(Note that region coding itself is illegal in some areas. The responsible bodies in Hong Kong, Australia and New Zealand have investigated whether it violated free trade agreements, found that it did, and therefore all DVD players sold in those areas are required to be region-free or at least have the ability to disable the lock. This doesn't appear to extend to video game consoles, though, at least in Australia's case.)


  • It's worth noting that video game consoles have had region coding since 1984. It was introduced there by Nintendo, theoretically to reduce pirated and unlicensed games on the system. However, it also serves as a huge barrier to Import Gaming, for much the same reasons as with home movies. Devices to maneuver around the region coding are also illegal, but popular to the point that such a device for the Nintendo Entertainment System, the first with such coding, still sells for a respectable amount.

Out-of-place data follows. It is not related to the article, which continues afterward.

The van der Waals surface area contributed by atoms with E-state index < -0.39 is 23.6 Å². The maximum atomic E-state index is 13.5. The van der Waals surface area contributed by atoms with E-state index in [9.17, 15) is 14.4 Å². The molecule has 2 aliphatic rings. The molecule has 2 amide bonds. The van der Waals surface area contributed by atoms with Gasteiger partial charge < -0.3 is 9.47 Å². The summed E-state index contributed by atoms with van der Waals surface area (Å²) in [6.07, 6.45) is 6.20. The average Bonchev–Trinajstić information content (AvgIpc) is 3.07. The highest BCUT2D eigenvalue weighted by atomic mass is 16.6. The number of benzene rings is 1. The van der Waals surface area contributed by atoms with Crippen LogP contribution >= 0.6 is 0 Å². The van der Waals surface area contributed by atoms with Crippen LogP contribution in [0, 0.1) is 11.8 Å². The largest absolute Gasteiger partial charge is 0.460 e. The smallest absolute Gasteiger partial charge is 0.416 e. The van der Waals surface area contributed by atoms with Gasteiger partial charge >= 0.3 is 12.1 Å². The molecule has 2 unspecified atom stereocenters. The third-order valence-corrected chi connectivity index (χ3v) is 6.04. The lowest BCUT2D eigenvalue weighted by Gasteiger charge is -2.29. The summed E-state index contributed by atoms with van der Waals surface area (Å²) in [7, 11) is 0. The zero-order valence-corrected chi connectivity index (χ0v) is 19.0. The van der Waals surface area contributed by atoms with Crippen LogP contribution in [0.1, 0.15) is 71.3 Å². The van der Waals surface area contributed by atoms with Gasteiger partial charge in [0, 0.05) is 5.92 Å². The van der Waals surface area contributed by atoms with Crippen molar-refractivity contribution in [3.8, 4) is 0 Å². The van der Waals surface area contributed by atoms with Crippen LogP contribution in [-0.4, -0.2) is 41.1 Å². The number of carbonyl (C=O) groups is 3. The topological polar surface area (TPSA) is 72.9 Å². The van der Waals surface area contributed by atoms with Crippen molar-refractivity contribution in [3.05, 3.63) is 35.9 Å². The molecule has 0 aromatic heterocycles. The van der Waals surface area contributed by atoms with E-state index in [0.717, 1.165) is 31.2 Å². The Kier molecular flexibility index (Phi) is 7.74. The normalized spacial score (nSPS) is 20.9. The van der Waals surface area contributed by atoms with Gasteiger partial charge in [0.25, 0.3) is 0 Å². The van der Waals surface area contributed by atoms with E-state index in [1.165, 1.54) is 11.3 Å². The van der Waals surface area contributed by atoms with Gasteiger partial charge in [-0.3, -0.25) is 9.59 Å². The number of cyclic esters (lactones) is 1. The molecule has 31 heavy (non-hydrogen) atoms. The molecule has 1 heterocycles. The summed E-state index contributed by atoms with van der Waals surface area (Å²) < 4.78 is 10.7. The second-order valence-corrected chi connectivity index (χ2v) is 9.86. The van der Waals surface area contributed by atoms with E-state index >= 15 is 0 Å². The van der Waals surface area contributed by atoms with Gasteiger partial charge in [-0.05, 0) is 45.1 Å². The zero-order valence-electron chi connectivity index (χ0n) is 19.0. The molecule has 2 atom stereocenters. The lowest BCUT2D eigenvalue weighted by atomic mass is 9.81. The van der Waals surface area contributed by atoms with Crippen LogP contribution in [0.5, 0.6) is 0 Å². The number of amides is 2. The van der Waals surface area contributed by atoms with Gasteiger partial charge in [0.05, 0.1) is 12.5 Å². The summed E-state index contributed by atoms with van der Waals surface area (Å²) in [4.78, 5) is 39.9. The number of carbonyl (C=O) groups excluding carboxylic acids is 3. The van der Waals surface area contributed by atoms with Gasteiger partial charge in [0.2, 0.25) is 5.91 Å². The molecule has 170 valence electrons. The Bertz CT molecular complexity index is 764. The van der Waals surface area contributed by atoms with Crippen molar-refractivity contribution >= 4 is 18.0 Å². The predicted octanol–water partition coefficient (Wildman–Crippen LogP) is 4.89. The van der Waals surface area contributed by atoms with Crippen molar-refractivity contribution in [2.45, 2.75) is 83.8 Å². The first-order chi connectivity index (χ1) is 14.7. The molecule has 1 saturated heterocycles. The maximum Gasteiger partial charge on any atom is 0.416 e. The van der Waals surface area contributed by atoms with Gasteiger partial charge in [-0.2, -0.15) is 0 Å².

• The US version of the NES has a lockout chip called the 10NES. While its main reason of existence is to ensure that only games certified by Nintendo will run, it has the side-effect of region-locking the console, since various European consoles have different (and incompatible) versions of the chip. It also ended up using extra pins that're used by co-processors that're found on many Japanese games. Also, the Japanese NES has a slightly different slot, offering less pins than the NES (so in actual fact, the NES could actually implement co-processors given the extra pins, but ended up not doing so anyway). And to ensure you can't even use Japanese peripherals, they removed the DB 15 expansion port, replacing it with an expansion slot under the console, and instead required that peripherals plug into the second controller port.